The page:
This is very puzzling to me because as I wrote, above:
"The position of the focus wheel allows three of your fingers to securely grip the tubes below the hinge, while your first finger then falls naturally on the focus wheel, without having to ‘reach’ or search for it, and this arrangement allowed me to hold this 10x model steadier than I anticipated."
So, yes, my experience was completely different.
I am sure we all have different ways of holding binos in the complete belief our way is the most natural way! Full disclosure: a lot of the time I hold the bino with my right hand as described and focus with the first finger and often my left hand simply supports the weight of the binos on the tips of the fingers with my left-hand thumb pointing backwards to rest on my face the give extra stability. Pretty sure that is not recommended by any birding organisation but it works for me. In strong winds though, I have to use my left hand to grip in a similar way to my right hand.And I fully understand we're all different in terms of hand size, preferred grip etc.
I'm right handed.
With every binocular I've had / have, I prefer to bring it to my eye with my left hand as my right flicks off the eyepiece cover. Thereafter I traditionally use my left as the primary 'gripping' hand and my right as support / anchor for my right, index focusing finger
I did try your way with my left hand - but that required me to focus with my left index. This didn't work for me - it felt truly odd.
When I tried your way with my right hand, it then felt really odd bringing the binocular to my eye with that hand, plus I was consistently all-of-a-fumble with my left.
This might all be pretty academic if one is just lazily enjoying landscapes etc, but when fractions of a second count in getting a bin from chest to fully focused then having to think and awkwardly fumble just doesn't work for me.
It might just be me, but that was my experience.
This is exactly what I recall myself in either SFL, and quite like many/most other bins (BN, E II etc).However, to those sensitive to CA: if I forced the issue (by looking at crows / bare twigs against open sky etc), I could fairly readily see green and purple fringing at about 60% out.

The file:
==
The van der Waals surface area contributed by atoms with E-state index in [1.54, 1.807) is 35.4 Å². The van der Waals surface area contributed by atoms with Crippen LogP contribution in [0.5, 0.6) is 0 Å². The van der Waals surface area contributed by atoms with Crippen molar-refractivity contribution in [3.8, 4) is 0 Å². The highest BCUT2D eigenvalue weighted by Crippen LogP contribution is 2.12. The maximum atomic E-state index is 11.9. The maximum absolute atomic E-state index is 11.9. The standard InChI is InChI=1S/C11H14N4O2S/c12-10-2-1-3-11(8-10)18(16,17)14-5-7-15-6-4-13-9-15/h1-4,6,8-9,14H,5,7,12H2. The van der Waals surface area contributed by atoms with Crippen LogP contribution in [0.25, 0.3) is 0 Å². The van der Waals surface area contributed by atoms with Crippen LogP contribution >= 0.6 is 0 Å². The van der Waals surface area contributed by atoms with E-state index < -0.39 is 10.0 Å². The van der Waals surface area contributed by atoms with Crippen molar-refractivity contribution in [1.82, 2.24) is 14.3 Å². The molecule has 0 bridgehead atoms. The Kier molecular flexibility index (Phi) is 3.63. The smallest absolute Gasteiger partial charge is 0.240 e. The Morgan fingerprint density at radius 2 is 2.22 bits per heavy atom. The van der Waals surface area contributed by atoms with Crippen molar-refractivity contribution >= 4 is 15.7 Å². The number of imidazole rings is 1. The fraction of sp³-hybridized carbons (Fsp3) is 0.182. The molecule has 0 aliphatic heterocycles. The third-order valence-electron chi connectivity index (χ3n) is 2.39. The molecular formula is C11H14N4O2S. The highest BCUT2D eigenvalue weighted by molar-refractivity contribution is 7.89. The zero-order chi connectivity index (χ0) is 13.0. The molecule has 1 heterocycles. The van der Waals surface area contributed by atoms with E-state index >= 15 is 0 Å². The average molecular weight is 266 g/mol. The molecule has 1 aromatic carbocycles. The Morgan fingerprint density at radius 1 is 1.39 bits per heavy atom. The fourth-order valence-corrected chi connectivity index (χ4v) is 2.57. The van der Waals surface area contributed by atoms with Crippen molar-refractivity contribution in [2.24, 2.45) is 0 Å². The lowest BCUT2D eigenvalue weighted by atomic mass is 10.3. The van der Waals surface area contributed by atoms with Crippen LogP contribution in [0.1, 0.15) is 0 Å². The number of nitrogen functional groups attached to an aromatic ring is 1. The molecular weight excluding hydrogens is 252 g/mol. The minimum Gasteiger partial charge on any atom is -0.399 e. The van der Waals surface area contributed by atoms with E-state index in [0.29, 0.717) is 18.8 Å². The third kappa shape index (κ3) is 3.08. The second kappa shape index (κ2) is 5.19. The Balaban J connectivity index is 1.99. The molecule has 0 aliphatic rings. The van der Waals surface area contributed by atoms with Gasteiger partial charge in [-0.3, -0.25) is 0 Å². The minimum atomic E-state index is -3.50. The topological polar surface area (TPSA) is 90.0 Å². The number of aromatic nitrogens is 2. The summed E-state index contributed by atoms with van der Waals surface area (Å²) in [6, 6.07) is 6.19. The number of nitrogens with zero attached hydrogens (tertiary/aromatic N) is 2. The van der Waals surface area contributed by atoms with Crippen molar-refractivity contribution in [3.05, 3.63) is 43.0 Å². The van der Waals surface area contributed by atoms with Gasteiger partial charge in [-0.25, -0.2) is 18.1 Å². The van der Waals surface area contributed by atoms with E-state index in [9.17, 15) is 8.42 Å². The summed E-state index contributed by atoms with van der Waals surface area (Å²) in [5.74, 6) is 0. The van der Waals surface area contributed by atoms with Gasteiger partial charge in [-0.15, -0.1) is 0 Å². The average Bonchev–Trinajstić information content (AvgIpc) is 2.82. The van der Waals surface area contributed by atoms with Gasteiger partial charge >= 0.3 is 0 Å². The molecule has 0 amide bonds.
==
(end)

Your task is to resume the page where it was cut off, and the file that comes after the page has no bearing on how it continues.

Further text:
"Those folks" is just me... I see that these issues haven't lodged in everyone's mind as they seem to have in mine, and I should have reviewed them more carefully:I don't understand what the expectations were of those folks who thought there should be more 'separation' of the subject from its foreground and background in SFL 10x40.
Unless I am misunderstanding they seem to be complaining that SFL 10x40 has a greater depth of field than they would like but since depth of field is dependent on magnification I don't expect SFL 10x40 is any different from any other 10x, but I guess it might be possible to be misled by the terrain you are looking at into thinking what you see is caused by the bino.
I don't have an SFL8x40 here but I do have Leica Trinovid HD 8x32 and Meopta MeoStar B1.1 8x32 and have been comfortably swapping between these and the SFL 10x40 for 3 weeks and have never been distracted by unexpected depth of field weirdness or unexpected background texture/bokeh in the SFL.
Absolutely correct and while I didn't have another 10x bino here I did have two 8x32s that I have listed elsewhere and swapped between them and the SFL without noticing anything bothersome about the view, or the focusing of it, through the SFL.I gather from your response that you didn't experience any of this, that you like the visual presentation of both SFLs equally, found focusing with the 10x40 perfectly straightforward, and no other difference in use between the 8 and 10x than the usual ones?
Growing up, I was always told too much fiddling would cause a permanent blackout. (Titter, titter. Oooh, matron!)Through persistent and long-term fiddling, I have managed to pretty much eliminate kidney beans, or blackouts (or whatever you call them) but it required a lot of fiddling.